Amar Sarkar (Grinnell College '12) writes explaining right-fit

1. How important do you consider rankings while evaluating schools? How have your perceptions changed about this now?

It's important to remember that there aren't any great distinguishing features between colleges. People look at rankings most often on, but there's something they don't look at: Next to the rank there's a number called the "Tier". All colleges belonging to the same tier are very similar to one another. I recommend choosing by tier rather than rank. Though I go to Grinnell, my experience is so different from a student going to, say, Carleton or Bates.

2. Did the geographic location (NE, Mid West, West , South)  and setting (urban, rural, suburban, college town) of your college impact your overall assessment of your college experience? Did you think about this when applying? How did your perception change with time?

Location did not play any role at all in my college selections, but that is because I'm indifferent to location. If you are someone who feels he needs a larger city or a smaller one, consider location carefully. If you don't particularly care about your environment, then don't give location too much weight. Remember, your ability to make friends won't change depending on the location, and it's the friends you make rather than the location that will make the biggest difference in your college experience.

3. Did you consider size (student population) as an important criteria while choosing schools? What do you think is a size that is ideal for you? Why?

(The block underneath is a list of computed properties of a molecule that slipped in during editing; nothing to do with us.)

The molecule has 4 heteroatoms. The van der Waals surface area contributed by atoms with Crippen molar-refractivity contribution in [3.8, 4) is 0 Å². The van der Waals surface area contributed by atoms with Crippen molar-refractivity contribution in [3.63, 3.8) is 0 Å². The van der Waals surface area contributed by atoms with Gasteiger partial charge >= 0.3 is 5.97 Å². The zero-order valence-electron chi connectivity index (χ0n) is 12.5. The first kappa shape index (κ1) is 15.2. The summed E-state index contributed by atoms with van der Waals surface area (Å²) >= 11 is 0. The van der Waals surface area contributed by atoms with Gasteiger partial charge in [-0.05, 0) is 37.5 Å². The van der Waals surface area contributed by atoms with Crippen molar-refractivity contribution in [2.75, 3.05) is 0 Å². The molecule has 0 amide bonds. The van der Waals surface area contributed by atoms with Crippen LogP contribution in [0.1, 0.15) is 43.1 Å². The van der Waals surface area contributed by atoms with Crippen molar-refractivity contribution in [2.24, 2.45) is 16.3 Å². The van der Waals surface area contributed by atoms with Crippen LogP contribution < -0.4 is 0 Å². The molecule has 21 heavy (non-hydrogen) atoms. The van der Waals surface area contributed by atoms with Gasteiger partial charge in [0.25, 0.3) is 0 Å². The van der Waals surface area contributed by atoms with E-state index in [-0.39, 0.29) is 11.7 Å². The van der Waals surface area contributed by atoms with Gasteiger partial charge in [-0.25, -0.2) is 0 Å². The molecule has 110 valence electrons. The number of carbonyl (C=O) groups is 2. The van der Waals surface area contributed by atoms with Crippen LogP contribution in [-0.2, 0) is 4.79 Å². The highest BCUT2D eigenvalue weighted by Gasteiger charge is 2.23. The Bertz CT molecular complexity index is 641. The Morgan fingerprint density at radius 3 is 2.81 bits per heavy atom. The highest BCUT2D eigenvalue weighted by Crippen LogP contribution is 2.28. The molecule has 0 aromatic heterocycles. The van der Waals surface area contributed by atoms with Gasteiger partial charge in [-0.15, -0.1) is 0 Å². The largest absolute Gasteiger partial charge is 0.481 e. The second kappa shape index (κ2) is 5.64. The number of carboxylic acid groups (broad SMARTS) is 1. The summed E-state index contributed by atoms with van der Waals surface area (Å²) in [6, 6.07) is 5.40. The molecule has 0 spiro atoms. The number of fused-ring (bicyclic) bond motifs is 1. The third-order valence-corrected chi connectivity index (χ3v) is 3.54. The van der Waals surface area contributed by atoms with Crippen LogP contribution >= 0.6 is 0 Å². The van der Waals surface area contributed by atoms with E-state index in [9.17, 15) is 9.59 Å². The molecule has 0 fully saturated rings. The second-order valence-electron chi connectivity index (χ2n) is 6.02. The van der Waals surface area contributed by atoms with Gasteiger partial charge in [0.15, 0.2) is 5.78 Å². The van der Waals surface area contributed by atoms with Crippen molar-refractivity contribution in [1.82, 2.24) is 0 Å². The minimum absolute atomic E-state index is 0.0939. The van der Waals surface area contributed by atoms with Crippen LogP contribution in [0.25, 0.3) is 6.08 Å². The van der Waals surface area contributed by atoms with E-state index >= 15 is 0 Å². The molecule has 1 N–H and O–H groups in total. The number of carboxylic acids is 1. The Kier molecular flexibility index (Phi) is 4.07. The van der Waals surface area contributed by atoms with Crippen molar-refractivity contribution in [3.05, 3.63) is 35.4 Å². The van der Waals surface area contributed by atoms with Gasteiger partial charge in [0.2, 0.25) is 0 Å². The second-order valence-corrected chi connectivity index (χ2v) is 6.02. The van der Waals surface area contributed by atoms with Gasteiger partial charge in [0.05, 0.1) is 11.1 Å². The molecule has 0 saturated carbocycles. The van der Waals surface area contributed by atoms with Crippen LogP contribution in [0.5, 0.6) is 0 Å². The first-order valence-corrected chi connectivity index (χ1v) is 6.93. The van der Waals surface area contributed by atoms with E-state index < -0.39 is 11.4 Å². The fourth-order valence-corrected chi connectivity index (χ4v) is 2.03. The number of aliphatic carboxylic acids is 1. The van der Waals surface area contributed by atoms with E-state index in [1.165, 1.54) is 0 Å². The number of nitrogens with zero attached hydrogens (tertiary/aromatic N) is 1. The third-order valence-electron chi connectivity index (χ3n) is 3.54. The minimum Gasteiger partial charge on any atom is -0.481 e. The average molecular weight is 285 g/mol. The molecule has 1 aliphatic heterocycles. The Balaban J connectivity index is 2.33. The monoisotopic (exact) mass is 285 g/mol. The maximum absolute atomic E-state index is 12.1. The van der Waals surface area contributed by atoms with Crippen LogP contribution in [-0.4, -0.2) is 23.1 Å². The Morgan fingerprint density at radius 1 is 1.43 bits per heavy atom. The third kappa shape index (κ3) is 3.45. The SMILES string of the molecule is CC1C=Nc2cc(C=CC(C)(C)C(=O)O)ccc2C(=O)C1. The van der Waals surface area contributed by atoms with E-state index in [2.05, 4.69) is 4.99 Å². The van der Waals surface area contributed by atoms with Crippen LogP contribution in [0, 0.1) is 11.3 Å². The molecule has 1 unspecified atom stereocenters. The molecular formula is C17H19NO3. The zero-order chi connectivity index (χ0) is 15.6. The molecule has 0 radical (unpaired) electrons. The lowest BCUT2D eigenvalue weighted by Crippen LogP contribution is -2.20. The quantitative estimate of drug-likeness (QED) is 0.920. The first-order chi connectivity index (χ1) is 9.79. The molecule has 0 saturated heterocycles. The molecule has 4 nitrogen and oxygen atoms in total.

Rather than looking at the size of the student body as a whole, you should look at student to faculty ratio. At Grinnell, it is 7:1, which is quite impressive. For undergraduate education, aim for a smaller class size so that you can learn the skills (note, I'm saying skills, not content) to the best of your ability.

4. What was the average class size of your intro classes? Were you satisfied with this? In what way did this change your perception of your academic experience? What would you do differently?

The average class size for an introductory class was about 25 students. I was happy with this and wouldn't do anything differently.

5. What is your current major interest? Did this change over time? Explain if it did? Do you think that the courses you took to fulfil general education requirements were good? What would you change about the choices you made?

I am currently a Mathematics major, though I began as a Psychology and Economics double major. These interests change with time and that's no surprise. One of the main advantages of the liberal arts system is the ability to choose your major field and change your choice while you're there. As far a general education is concerned, a variety of courses in different disciplines helps cultivate the skills (critical reading and thinking, analytical skills, research skills and most importantly, writing skills) that the college is trying to teach you.

6. Was the ratio of international students/total population an important criteria in your selection of schools? Did you feel trapped in any sort of bubble or clique? Did your perceptions about diversity change while you were in college?

Grinnell seems to have about the 8% International student population. I have never felt isolated or estranged on campus. In fact, all my friends are American.

7. Can you comment an the overall personality of the student body? What aspects of this did you like/dislike?

Grinnell is known for being a firebrand school. One of the defining features of the student population is the tradition of community service. The student body also makes a very big deal of being politcally correct. This sometimes leads to the generation of an artificially accepting environment.